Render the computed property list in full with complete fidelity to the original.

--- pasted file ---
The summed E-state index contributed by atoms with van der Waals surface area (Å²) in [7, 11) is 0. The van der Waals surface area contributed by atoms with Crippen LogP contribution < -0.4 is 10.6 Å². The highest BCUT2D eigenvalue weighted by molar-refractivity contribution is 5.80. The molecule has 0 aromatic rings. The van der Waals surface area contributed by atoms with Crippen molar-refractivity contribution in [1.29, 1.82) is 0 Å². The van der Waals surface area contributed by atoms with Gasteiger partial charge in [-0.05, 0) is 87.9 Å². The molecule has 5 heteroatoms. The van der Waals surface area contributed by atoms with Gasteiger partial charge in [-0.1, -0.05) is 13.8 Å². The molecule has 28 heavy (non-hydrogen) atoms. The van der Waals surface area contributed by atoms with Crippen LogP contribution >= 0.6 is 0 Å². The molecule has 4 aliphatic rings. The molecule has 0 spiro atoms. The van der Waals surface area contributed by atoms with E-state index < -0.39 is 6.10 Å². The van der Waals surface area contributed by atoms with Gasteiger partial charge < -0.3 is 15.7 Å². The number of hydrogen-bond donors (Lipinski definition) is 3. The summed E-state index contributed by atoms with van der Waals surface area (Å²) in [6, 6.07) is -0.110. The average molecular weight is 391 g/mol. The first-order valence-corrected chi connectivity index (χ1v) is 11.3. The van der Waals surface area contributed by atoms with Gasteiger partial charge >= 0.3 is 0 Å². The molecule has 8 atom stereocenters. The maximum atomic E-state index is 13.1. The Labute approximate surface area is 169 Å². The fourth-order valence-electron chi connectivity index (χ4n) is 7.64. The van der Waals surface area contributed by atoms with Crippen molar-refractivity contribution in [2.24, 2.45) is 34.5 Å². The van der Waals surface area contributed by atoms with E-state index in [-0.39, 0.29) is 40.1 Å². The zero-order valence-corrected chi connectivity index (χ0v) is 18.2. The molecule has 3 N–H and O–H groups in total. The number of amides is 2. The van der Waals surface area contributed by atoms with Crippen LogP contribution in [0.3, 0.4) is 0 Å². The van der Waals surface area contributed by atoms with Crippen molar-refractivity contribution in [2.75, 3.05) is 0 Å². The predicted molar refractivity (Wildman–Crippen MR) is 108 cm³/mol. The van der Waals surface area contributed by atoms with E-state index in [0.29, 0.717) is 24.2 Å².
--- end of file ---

The summed E-state index contributed by atoms with van der Waals surface area (Å²) in [7, 11) is 0. The van der Waals surface area contributed by atoms with Crippen LogP contribution < -0.4 is 10.6 Å². The highest BCUT2D eigenvalue weighted by molar-refractivity contribution is 5.80. The molecule has 0 aromatic rings. The van der Waals surface area contributed by atoms with Crippen molar-refractivity contribution in [1.29, 1.82) is 0 Å². The van der Waals surface area contributed by atoms with Gasteiger partial charge in [-0.05, 0) is 87.9 Å². The molecule has 5 heteroatoms. The van der Waals surface area contributed by atoms with Gasteiger partial charge in [-0.1, -0.05) is 13.8 Å². The molecule has 28 heavy (non-hydrogen) atoms. The van der Waals surface area contributed by atoms with Crippen LogP contribution >= 0.6 is 0 Å². The molecule has 4 aliphatic rings. The molecule has 0 spiro atoms. The van der Waals surface area contributed by atoms with E-state index < -0.39 is 6.10 Å². The van der Waals surface area contributed by atoms with Gasteiger partial charge < -0.3 is 15.7 Å². The number of hydrogen-bond donors (Lipinski definition) is 3. The summed E-state index contributed by atoms with van der Waals surface area (Å²) in [6, 6.07) is -0.110. The average molecular weight is 391 g/mol. The first-order valence-corrected chi connectivity index (χ1v) is 11.3. The van der Waals surface area contributed by atoms with Gasteiger partial charge >= 0.3 is 0 Å². The molecule has 8 atom stereocenters. The maximum atomic E-state index is 13.1. The Labute approximate surface area is 169 Å². The fourth-order valence-electron chi connectivity index (χ4n) is 7.64. The van der Waals surface area contributed by atoms with Crippen molar-refractivity contribution in [2.24, 2.45) is 34.5 Å². The van der Waals surface area contributed by atoms with E-state index in [-0.39, 0.29) is 40.1 Å². The zero-order valence-corrected chi connectivity index (χ0v) is 18.2. The molecule has 3 N–H and O–H groups in total. The number of amides is 2. The van der Waals surface area contributed by atoms with Crippen LogP contribution in [0.3, 0.4) is 0 Å². The van der Waals surface area contributed by atoms with Crippen molar-refractivity contribution in [2.75, 3.05) is 0 Å². The predicted molar refractivity (Wildman–Crippen MR) is 108 cm³/mol. The van der Waals surface area contributed by atoms with E-state index in [0.29, 0.717) is 24.2 Å².